As regular CFZ-watchers will know, for some time Corinna has been doing a column for Animals & Men and a regular segment on On The Track... particularly about out-of-place birds and rare vagrants. There seem to be more and more bird stories from all over the world hitting the news these days so, to make room for them all - and to give them all equal and worthy coverage - she has set up this new blog to cover all things feathery and Fortean.

Friday, 1 May 2015

Rovio’s Angry Birds to fight extinction and help restore a tropical paradise

Posted on April 30, 2015 by Ade Long

Rovio’s Angry Birds to fight extinction and help restore a tropical paradiseThe famous Angry Birds team up with BirdLife International in a unique campaign to protect real-life birds in the South Pacific. Like their counterparts in the game, Pacific birds are threatened by introduced predators eating their eggs and so pushing them to the verge of extinction.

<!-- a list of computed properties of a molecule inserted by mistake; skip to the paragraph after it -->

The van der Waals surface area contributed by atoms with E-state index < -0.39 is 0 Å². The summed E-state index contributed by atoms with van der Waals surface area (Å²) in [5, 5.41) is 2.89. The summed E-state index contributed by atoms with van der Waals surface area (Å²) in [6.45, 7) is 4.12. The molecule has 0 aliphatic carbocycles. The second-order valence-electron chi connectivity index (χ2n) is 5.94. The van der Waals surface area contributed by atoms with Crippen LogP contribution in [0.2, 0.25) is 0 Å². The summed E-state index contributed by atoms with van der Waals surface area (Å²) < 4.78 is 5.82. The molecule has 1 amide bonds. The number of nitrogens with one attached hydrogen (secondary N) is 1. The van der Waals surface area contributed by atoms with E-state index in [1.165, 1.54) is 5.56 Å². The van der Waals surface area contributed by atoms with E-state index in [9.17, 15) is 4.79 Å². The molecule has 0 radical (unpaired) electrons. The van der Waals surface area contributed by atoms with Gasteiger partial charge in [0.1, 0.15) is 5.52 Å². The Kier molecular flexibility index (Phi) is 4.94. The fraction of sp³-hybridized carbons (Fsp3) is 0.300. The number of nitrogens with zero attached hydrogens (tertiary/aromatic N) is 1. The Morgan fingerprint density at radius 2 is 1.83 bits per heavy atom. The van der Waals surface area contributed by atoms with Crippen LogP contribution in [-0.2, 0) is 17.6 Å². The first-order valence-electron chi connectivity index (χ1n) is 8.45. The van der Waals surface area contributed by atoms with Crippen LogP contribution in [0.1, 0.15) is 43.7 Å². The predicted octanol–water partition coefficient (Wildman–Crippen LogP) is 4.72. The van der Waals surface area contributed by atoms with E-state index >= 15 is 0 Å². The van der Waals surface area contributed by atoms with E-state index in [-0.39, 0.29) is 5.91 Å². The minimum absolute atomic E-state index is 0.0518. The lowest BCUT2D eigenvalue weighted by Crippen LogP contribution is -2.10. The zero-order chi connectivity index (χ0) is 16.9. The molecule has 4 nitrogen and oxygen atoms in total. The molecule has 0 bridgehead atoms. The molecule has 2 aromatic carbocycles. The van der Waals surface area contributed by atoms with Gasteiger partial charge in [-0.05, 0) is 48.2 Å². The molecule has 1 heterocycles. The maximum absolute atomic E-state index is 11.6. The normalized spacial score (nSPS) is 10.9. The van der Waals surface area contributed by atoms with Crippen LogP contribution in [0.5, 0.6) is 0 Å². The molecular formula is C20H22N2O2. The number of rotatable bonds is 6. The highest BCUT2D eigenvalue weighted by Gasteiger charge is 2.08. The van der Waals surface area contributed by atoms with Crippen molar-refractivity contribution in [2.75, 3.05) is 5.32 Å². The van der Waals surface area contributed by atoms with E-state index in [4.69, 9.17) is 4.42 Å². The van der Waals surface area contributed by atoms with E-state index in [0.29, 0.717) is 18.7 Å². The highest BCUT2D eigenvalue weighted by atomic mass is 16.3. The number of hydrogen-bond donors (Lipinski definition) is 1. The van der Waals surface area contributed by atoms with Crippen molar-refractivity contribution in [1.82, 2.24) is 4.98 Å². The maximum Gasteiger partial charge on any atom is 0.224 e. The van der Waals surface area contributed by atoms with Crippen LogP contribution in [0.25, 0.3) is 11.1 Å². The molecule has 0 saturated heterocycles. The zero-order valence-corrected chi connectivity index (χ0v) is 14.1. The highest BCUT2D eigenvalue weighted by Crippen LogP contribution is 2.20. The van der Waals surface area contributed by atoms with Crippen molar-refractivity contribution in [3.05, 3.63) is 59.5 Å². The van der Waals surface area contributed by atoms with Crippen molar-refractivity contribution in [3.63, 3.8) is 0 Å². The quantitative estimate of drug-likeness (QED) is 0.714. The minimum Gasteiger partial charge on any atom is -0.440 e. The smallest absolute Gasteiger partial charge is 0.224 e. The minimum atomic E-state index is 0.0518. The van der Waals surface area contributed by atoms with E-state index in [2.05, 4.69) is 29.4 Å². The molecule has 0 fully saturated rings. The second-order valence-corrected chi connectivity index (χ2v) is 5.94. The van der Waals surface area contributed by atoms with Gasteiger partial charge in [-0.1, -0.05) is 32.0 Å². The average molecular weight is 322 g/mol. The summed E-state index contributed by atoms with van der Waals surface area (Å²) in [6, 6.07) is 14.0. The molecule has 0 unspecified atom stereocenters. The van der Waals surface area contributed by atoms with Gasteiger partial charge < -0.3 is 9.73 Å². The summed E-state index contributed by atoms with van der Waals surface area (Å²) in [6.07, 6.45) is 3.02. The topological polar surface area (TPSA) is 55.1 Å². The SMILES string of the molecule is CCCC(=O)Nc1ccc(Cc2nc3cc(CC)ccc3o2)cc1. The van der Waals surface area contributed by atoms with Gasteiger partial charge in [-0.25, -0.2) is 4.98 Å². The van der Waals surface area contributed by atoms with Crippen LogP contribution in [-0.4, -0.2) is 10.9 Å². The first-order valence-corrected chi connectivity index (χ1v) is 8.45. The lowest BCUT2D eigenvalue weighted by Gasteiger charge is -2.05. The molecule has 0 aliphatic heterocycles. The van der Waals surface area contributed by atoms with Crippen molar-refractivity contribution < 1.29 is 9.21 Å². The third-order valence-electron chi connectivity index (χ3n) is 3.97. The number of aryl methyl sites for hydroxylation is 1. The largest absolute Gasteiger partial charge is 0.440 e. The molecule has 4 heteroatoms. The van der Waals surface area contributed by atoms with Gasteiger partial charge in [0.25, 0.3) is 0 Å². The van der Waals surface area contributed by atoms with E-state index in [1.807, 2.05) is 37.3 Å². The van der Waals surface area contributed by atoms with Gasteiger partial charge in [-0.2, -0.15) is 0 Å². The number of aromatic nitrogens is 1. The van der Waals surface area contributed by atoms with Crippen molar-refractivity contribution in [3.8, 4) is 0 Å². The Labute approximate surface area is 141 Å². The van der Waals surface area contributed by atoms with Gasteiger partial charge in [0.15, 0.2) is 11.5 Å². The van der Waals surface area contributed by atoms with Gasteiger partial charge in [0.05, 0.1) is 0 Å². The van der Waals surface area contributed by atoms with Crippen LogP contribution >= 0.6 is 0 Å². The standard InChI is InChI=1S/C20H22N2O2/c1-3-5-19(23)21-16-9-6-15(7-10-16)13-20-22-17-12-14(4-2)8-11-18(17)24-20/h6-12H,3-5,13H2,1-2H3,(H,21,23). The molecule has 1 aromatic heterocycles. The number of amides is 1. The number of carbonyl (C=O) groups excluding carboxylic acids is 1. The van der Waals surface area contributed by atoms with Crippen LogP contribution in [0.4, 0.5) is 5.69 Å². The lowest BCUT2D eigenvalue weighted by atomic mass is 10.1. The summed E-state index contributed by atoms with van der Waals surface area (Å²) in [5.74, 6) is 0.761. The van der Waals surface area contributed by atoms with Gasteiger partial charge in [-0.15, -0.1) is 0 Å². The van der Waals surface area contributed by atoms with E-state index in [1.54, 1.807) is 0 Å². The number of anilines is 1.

Rovio Entertainment Ltd, the world-leading entertainment company, announced with the planned release of Angry Birds Seasons on the 30 April that they are taking up the fight with BirdLife International to save the most threatened birds of the Pacific from extinction. The new release will allow gamers to explore the story behind real birds in the Pacific and support their struggle against non-native predators. 

“With more than 2.8 billion downloads of Angry Birds our fans worldwide know only too well the story of the Angry Birds’ mission to protect their eggs from their mischievous nemesis, the piggies.” said Sami Lahtinen, SVP Games at Rovio Entertainment. “It is great to be able to reflect this story with a real life situation that helps BirdLife protect and restore bird populations in the Pacific.” 

“It’s really sobering to realise that some of the species to be saved by BirdLife have populations lower than the number of staff working at Rovio Entertainment.” 

The introduction by humans of non-native species – often referred to by experts as “alien invasive” – such as rats, has caused the extinction of half of all bird species in the Pacific. This tragedy continues with 81 species still threatened with extinction today. 

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